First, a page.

Suizenji Jojuen is a traditional Japanese landscape garden that was laid out in the late 1600s. Due to its enormous size of 64 hectares, it is often referred to as Suizenji Park. Originally it was planned by Prince Hosokawa Tadatoshi to enjoy tea there in peace Its name comes from a former Buddhist temple there, while the garden now houses a Shinto shrine in which the Hosokawa family is buried.
The garden is supposed to represent the 53 stations of the old Tokaido Street, a former trade route that ran between Tokyo and Kyoto. The highlight is the miniature representation of Mount Fuji, as well as a reduced form of the Fushimi Inari Shrine in Kyoto. The tea house there originally comes from the Imperial Palace in Kyoto and is open to the public.
The Suizenji Jojuen is located in the city of Kumamoto on the southern main island of Kyushu and, along with the Kumamoto Castle, is one of the city's main attractions.
30-minute tram ride from JR Kumamoto Station to Suizenji Koen tram stop
10-minute walk from JR Shin-Suizenji Station
Kumamon Square is the" "office" "of the famous mascot Kumamon of Kumamoto Prefecture. The bear mascot was created in 2011 to improve public relations in Kumamoto. Kumamon works as an official of the prefecture and is with the dual roles of sales manager and sales manager Happiness Manager for Kumamoto Prefecture. In Kumamon Square there is an exclusive souvenir shop, there are food stalls and an event stage. In the square, visitors have numerous opportunities to take photos and experience Kumamon up close. There are also live shows to which Kumamon dances. Kumamon Square is full of trophies the popular bear received from all over Japan.
Lafcadio Hearn was born in Greece in 1850 to a father from Ireland and a mother from Greece. He was a British explorer who came to Japan in the 18th century and became a well-known author who introduced aspects of Japanese culture to the western world . In addition to his thirty other publications, Hearn was best known for his short story book "" Kwaidan "". His writings have been praised for their authentic views of Meiji-era Japan, unbiased from its Western origins. He lived in Matsue for about a year of his life and his former residence is now open to the public, along with a museum next door dedicated to his work and person.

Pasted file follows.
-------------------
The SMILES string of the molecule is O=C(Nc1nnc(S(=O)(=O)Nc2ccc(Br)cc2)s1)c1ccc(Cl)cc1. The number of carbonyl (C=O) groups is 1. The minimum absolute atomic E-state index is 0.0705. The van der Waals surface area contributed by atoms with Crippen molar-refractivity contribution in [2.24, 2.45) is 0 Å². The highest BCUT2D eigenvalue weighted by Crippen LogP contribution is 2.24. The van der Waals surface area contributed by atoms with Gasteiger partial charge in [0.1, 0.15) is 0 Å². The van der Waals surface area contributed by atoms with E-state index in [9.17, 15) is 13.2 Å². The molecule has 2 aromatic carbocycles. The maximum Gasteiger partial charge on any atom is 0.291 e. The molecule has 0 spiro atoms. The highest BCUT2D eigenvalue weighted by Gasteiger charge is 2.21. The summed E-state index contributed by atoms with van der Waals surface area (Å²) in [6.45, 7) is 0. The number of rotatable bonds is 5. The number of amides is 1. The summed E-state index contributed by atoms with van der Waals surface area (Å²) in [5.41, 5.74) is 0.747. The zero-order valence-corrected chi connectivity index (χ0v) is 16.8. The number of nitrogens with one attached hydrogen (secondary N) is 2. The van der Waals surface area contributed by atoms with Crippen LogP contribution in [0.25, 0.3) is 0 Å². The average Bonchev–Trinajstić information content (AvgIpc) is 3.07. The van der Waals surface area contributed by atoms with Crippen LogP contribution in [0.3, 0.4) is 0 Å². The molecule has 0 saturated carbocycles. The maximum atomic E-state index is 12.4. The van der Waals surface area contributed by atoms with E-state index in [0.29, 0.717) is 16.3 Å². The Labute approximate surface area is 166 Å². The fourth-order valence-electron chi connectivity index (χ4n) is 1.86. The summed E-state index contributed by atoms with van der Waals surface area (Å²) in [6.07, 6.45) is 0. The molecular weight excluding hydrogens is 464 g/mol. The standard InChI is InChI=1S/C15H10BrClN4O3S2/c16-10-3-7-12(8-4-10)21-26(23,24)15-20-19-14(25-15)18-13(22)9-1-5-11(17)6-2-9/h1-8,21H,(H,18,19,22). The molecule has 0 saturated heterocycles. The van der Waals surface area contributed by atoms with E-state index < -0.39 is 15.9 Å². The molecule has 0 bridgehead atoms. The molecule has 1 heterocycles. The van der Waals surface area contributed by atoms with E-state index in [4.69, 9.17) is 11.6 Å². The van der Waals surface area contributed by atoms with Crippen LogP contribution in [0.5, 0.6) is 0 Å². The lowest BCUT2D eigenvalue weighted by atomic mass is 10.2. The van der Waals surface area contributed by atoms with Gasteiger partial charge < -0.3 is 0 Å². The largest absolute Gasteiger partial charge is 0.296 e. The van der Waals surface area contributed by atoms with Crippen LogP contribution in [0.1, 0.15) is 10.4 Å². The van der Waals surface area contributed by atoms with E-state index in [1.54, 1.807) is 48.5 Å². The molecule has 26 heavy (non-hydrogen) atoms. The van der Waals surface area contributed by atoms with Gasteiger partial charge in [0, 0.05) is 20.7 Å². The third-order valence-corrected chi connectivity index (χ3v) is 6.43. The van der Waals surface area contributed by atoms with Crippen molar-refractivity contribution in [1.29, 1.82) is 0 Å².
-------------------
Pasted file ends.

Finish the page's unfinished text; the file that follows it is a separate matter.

Kumamoto Castle is the third largest castle in Japan and one of its most popular historic sites. Originally built in the early 1600s by renowned castle architect Kato Kiyomasa, the fortification was burnt during the Seinan Civil War in 1877 and again sustained damage in the powerful earthquakes of 2016. Though an earlier fortification had stood on the site since the mid-1400s, the foundations for the current incarnation of Kumamoto Castle were first laid in 1600 by local warlord Kato Kiyomasa. Having studied castle design during Toyotomi Hideyoshi’s Korea campaign, Kato constructed some of the most impressive defensive walls in the nation at his new fortress. The Kato family was replaced as lords of the region a mere half-century later and the castle came under the control of the Hosokawa clan. During the Satsuma Rebellion of 1877, samurai leader Saigo Takamori laid siege to the fortress. Despite his efforts, the inhabitants outlasted him, though the main keep mysteriously burned during the struggle. A new main tower was built in 1960, which houses a history museum and an observation deck on the top level. Kumamoto Castle is one of the top spots for hanami, or cherry blossom viewing, in late March and early April. Around 800 sakura bloom around the Kumamoto Castle Park, drawing thousands of picnickers to enjoy the colorful spring scene. Visitors to the city can learn a bit more about Kato’s castle building techniques, among other things, at the Wakuwaku-za, a cultural complex located in the Josaien complex at the base of the castle. An assortment of shops and restaurants make this a good stop for locally-themed souvenirs or lunch; local delicacies here include horsemeat croquettes, spicy lotus root tempura, and a vermicelli noodle dish known as taipien. In April 2016, the Mashiki district of Kumamoto city was struck by two severe earthquakes. The disasters caused damage to several of the original watchtowers, and many of the rooftiles on the main keep were dislodged. The castle is currently closed to visitors while a 20-year renovation process is carried out. Specialists are attempting to use traditional methods and techniques to restore the castle, making it a vital project in understanding the castle construction of the feudal era. However, parts of the main keep and grounds will open for a limited time during the World Rugby Championships in October 2019.